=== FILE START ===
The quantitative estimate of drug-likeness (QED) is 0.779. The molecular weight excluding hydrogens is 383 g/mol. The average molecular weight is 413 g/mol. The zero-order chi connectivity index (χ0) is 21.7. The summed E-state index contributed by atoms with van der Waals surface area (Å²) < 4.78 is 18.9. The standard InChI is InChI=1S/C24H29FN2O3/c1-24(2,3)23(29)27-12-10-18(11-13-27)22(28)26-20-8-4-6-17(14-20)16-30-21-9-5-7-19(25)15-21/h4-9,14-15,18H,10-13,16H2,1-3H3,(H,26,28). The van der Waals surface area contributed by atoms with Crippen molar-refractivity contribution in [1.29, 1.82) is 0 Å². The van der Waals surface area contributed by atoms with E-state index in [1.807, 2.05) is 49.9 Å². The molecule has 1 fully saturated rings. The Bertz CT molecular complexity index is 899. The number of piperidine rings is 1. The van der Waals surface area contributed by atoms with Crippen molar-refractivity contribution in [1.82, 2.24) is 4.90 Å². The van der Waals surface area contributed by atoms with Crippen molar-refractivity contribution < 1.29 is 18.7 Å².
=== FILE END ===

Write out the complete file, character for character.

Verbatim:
The quantitative estimate of drug-likeness (QED) is 0.779. The molecular weight excluding hydrogens is 383 g/mol. The average molecular weight is 413 g/mol. The zero-order chi connectivity index (χ0) is 21.7. The summed E-state index contributed by atoms with van der Waals surface area (Å²) < 4.78 is 18.9. The standard InChI is InChI=1S/C24H29FN2O3/c1-24(2,3)23(29)27-12-10-18(11-13-27)22(28)26-20-8-4-6-17(14-20)16-30-21-9-5-7-19(25)15-21/h4-9,14-15,18H,10-13,16H2,1-3H3,(H,26,28). The van der Waals surface area contributed by atoms with Crippen molar-refractivity contribution in [1.29, 1.82) is 0 Å². The van der Waals surface area contributed by atoms with E-state index in [1.807, 2.05) is 49.9 Å². The molecule has 1 fully saturated rings. The Bertz CT molecular complexity index is 899. The number of piperidine rings is 1. The van der Waals surface area contributed by atoms with Crippen molar-refractivity contribution in [1.82, 2.24) is 4.90 Å². The van der Waals surface area contributed by atoms with Crippen molar-refractivity contribution < 1.29 is 18.7 Å².